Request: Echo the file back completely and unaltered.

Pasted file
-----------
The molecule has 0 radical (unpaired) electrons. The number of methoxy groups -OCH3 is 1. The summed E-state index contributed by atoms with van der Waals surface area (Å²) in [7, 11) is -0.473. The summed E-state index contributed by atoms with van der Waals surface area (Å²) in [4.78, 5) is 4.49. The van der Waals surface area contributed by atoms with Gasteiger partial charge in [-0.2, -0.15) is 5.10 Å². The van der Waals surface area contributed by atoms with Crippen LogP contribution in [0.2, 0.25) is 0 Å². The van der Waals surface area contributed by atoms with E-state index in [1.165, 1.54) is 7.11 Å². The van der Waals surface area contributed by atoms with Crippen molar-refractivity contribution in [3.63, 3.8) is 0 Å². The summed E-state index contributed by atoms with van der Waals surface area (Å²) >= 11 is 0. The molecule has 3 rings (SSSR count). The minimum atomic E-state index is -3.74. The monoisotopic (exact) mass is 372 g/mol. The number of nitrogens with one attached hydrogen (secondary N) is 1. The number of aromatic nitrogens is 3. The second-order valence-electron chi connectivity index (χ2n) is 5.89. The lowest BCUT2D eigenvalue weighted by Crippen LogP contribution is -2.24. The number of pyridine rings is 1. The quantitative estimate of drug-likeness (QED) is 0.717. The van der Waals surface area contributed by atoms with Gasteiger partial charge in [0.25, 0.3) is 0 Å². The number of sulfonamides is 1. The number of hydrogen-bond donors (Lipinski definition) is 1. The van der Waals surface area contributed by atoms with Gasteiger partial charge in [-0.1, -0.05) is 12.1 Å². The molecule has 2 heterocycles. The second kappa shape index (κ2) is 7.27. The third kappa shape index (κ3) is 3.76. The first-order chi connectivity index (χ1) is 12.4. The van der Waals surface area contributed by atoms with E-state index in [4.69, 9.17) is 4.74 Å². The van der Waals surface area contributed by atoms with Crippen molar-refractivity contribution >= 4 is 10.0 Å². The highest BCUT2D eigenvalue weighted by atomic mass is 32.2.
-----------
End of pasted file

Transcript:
The molecule has 0 radical (unpaired) electrons. The number of methoxy groups -OCH3 is 1. The summed E-state index contributed by atoms with van der Waals surface area (Å²) in [7, 11) is -0.473. The summed E-state index contributed by atoms with van der Waals surface area (Å²) in [4.78, 5) is 4.49. The van der Waals surface area contributed by atoms with Gasteiger partial charge in [-0.2, -0.15) is 5.10 Å². The van der Waals surface area contributed by atoms with Crippen LogP contribution in [0.2, 0.25) is 0 Å². The van der Waals surface area contributed by atoms with E-state index in [1.165, 1.54) is 7.11 Å². The van der Waals surface area contributed by atoms with Crippen molar-refractivity contribution in [3.63, 3.8) is 0 Å². The summed E-state index contributed by atoms with van der Waals surface area (Å²) >= 11 is 0. The molecule has 3 rings (SSSR count). The minimum atomic E-state index is -3.74. The monoisotopic (exact) mass is 372 g/mol. The number of nitrogens with one attached hydrogen (secondary N) is 1. The number of aromatic nitrogens is 3. The second-order valence-electron chi connectivity index (χ2n) is 5.89. The lowest BCUT2D eigenvalue weighted by Crippen LogP contribution is -2.24. The number of pyridine rings is 1. The quantitative estimate of drug-likeness (QED) is 0.717. The van der Waals surface area contributed by atoms with Gasteiger partial charge in [0.25, 0.3) is 0 Å². The number of sulfonamides is 1. The number of hydrogen-bond donors (Lipinski definition) is 1. The van der Waals surface area contributed by atoms with Gasteiger partial charge in [-0.1, -0.05) is 12.1 Å². The molecule has 2 heterocycles. The second kappa shape index (κ2) is 7.27. The third kappa shape index (κ3) is 3.76. The first-order chi connectivity index (χ1) is 12.4. The van der Waals surface area contributed by atoms with E-state index in [4.69, 9.17) is 4.74 Å². The van der Waals surface area contributed by atoms with Crippen molar-refractivity contribution >= 4 is 10.0 Å². The highest BCUT2D eigenvalue weighted by atomic mass is 32.2.